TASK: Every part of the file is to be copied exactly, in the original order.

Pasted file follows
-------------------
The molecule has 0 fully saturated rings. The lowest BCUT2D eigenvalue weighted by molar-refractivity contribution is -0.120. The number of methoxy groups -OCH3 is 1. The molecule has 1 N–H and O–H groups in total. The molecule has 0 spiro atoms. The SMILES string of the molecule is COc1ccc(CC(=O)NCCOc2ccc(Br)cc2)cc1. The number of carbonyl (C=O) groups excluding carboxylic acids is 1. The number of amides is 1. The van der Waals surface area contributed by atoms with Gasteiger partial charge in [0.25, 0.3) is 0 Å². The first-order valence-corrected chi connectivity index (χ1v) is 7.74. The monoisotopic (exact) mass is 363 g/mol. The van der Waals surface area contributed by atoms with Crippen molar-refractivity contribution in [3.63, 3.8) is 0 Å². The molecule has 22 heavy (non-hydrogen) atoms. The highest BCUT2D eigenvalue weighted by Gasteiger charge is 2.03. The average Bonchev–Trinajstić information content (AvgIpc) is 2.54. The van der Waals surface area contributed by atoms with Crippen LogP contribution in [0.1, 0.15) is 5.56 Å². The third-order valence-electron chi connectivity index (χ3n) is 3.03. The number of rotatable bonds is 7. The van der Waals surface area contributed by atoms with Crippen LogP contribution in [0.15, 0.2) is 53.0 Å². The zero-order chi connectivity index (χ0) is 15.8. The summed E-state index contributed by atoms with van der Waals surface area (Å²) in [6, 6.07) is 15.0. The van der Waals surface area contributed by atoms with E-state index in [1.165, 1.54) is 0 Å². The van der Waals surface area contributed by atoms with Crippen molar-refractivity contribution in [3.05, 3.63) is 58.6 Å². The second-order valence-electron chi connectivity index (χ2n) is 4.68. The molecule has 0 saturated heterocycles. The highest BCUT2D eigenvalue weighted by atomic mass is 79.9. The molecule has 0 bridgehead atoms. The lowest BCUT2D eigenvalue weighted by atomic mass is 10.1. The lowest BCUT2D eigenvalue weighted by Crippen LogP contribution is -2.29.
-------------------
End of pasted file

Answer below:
The molecule has 0 fully saturated rings. The lowest BCUT2D eigenvalue weighted by molar-refractivity contribution is -0.120. The number of methoxy groups -OCH3 is 1. The molecule has 1 N–H and O–H groups in total. The molecule has 0 spiro atoms. The SMILES string of the molecule is COc1ccc(CC(=O)NCCOc2ccc(Br)cc2)cc1. The number of carbonyl (C=O) groups excluding carboxylic acids is 1. The number of amides is 1. The van der Waals surface area contributed by atoms with Gasteiger partial charge in [0.25, 0.3) is 0 Å². The first-order valence-corrected chi connectivity index (χ1v) is 7.74. The monoisotopic (exact) mass is 363 g/mol. The van der Waals surface area contributed by atoms with Crippen molar-refractivity contribution in [3.63, 3.8) is 0 Å². The molecule has 22 heavy (non-hydrogen) atoms. The highest BCUT2D eigenvalue weighted by Gasteiger charge is 2.03. The average Bonchev–Trinajstić information content (AvgIpc) is 2.54. The van der Waals surface area contributed by atoms with Crippen LogP contribution in [0.1, 0.15) is 5.56 Å². The third-order valence-electron chi connectivity index (χ3n) is 3.03. The number of rotatable bonds is 7. The van der Waals surface area contributed by atoms with Crippen LogP contribution in [0.15, 0.2) is 53.0 Å². The zero-order chi connectivity index (χ0) is 15.8. The summed E-state index contributed by atoms with van der Waals surface area (Å²) in [6, 6.07) is 15.0. The van der Waals surface area contributed by atoms with E-state index in [1.165, 1.54) is 0 Å². The van der Waals surface area contributed by atoms with Crippen molar-refractivity contribution in [3.05, 3.63) is 58.6 Å². The second-order valence-electron chi connectivity index (χ2n) is 4.68. The molecule has 0 saturated heterocycles. The highest BCUT2D eigenvalue weighted by atomic mass is 79.9. The molecule has 0 bridgehead atoms. The lowest BCUT2D eigenvalue weighted by atomic mass is 10.1. The lowest BCUT2D eigenvalue weighted by Crippen LogP contribution is -2.29.